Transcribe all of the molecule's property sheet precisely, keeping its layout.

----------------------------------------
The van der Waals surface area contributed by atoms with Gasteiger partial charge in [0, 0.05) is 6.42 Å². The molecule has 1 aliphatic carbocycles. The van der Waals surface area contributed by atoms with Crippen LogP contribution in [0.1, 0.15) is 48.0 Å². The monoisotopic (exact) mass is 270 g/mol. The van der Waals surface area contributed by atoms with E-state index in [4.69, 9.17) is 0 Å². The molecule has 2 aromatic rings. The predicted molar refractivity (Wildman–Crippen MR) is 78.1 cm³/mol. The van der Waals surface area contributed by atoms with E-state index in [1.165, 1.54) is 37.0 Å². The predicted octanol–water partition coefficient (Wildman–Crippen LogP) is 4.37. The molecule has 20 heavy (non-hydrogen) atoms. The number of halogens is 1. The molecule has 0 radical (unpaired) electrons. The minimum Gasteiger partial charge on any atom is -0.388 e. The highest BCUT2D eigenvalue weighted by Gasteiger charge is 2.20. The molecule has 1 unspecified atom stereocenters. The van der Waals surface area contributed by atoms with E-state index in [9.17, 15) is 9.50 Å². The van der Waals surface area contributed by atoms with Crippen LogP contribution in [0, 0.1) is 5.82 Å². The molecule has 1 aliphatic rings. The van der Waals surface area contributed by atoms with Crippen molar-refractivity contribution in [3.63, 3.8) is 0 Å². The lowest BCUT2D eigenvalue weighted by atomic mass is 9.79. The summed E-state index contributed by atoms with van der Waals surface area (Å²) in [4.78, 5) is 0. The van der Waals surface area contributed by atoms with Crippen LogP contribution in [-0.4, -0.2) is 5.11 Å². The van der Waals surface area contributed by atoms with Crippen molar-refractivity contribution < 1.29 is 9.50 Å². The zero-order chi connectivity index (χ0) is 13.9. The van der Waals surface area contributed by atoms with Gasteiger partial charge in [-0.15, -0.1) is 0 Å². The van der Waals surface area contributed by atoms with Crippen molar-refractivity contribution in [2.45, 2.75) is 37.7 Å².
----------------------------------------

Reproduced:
The van der Waals surface area contributed by atoms with Gasteiger partial charge in [0, 0.05) is 6.42 Å². The molecule has 1 aliphatic carbocycles. The van der Waals surface area contributed by atoms with Crippen LogP contribution in [0.1, 0.15) is 48.0 Å². The monoisotopic (exact) mass is 270 g/mol. The van der Waals surface area contributed by atoms with E-state index in [4.69, 9.17) is 0 Å². The molecule has 2 aromatic rings. The predicted molar refractivity (Wildman–Crippen MR) is 78.1 cm³/mol. The van der Waals surface area contributed by atoms with E-state index in [1.165, 1.54) is 37.0 Å². The predicted octanol–water partition coefficient (Wildman–Crippen LogP) is 4.37. The molecule has 20 heavy (non-hydrogen) atoms. The number of halogens is 1. The molecule has 0 radical (unpaired) electrons. The minimum Gasteiger partial charge on any atom is -0.388 e. The highest BCUT2D eigenvalue weighted by Gasteiger charge is 2.20. The molecule has 1 unspecified atom stereocenters. The van der Waals surface area contributed by atoms with E-state index in [9.17, 15) is 9.50 Å². The van der Waals surface area contributed by atoms with Crippen LogP contribution in [0, 0.1) is 5.82 Å². The molecule has 1 aliphatic rings. The van der Waals surface area contributed by atoms with Crippen molar-refractivity contribution in [3.63, 3.8) is 0 Å². The lowest BCUT2D eigenvalue weighted by atomic mass is 9.79. The summed E-state index contributed by atoms with van der Waals surface area (Å²) in [4.78, 5) is 0. The van der Waals surface area contributed by atoms with Crippen LogP contribution in [-0.4, -0.2) is 5.11 Å². The van der Waals surface area contributed by atoms with Crippen molar-refractivity contribution < 1.29 is 9.50 Å². The zero-order chi connectivity index (χ0) is 13.9. The van der Waals surface area contributed by atoms with Gasteiger partial charge in [-0.15, -0.1) is 0 Å². The van der Waals surface area contributed by atoms with Crippen molar-refractivity contribution in [2.45, 2.75) is 37.7 Å².